An exclusive focus on education and training, such as we have in U.S.
public policy, avoids the taboo of challenging the justice of the wage
structure itself. The simple fact is that most Americans are not paid
well
enough. In the U.S., education is a process that sorts people on the
inequality continuum, what Galbraith calls a "lottery ticket" that
avoids
questioning the odds of the lottery itself.

Galbraith offers a lengthy discussion about why the computer is not to
blame for income inequality. Inequality expanded a decade before the
widespread use of personal computers, he notes. Most workers in the U.S.

already have basic computer skills, but the majority have still seen
their
wages sink, relative to other groups and adjusted for inflation. If
wages
were tied to technology-based productivity gains, blue-collar workers
should have seen the greatest relative increases in wage income, because

manufacturing has enjoyed the most significant growth in productivity.
But
blue-collar wages have declined for 25 years.

The real blame, Galbraith argues, belongs to political policies that
have
favored the rich, especially those with interest income. These began in
the Nixon administration, were accelerated by Presidents Carter and
Reagan
and have been sustained in the Clinton administration.

Galbraith points the finger at the Federal Reserve, in particular, for
keeping real interest rates high to appease wealthy creditors and at the

business and financial class for pushing policies -- successfully --
that
have essentially annihilated the social contract of the New Deal. This
is
all obscured by our current fetish for education and training, a form of

the growing public sentiment that it's "every man for himself" in what
conservative writer Edward Luttwak calls, pejoratively, the era of
"turbo
capitalism."

All of this puts advocates of greater equality in a tough spot. Poor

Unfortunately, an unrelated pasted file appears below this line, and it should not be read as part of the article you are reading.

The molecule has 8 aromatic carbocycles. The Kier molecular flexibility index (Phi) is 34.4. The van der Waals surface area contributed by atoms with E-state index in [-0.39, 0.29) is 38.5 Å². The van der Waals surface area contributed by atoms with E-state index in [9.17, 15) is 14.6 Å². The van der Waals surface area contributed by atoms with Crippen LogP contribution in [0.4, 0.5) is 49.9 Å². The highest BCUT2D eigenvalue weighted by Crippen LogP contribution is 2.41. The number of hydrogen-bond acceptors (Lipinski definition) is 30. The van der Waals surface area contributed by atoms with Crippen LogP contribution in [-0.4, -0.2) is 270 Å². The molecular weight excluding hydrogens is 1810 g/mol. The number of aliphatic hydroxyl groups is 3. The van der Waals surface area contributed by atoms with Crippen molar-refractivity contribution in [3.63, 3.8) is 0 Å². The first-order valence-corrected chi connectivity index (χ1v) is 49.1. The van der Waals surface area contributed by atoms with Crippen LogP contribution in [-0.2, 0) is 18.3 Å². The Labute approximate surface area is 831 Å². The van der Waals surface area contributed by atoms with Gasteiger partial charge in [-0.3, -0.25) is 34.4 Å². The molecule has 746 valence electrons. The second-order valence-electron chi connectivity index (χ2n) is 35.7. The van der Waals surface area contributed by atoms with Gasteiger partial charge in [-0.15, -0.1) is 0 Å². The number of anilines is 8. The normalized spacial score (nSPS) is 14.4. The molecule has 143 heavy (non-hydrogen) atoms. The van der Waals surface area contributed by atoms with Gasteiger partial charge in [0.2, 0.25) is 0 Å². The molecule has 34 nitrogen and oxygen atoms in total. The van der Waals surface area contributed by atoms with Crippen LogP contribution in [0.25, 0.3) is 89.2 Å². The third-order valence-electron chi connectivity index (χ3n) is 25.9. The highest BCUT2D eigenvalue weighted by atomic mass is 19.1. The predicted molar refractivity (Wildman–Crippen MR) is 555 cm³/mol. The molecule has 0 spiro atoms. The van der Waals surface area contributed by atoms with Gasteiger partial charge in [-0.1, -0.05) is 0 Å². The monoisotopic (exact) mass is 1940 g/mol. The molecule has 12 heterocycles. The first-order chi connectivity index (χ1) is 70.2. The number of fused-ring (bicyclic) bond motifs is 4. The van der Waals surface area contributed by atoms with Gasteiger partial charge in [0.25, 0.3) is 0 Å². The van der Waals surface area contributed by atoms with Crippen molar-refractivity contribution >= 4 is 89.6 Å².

communities like Watts and other inner-city poverty zones definitely
need
computers and Internet training. It takes enormous energy both to
persuade
the public that such investments are worthwhile and in the public
interest
and to sustain such efforts. This is the only "solution" on the
political
agenda these days, and it can change individual lives, offering an exit
from poverty and ghettos.

But the real solution to income inequality in the U.S. cannot be the
happy-face prescription that we should all become computer nerds.  Even
Silicon Valley tycoons need people to wash their clothes, fix their
cars,
run cash registers and take care of and educate their children. Those
people need a living wage too.

Inequality is the root of nearly all of our problems in the U.S.:
corrupt
money politics, social polarization and class segregation, family
breakdowns, crime, fin-de-siecle decadence and a stifling and depressing

feeling that we've lost our way as a nation. Computer skills, although
very important for everyone, are not the answer. It will take moral
courage to "speak truth to power" to really change things.


Gary Chapman is director of the 21st Century Project at the University
of
Texas at Austin. He can be reached at [log in to unmask]

Copyright (c) 1999 Los Angeles Times. All rights reserved.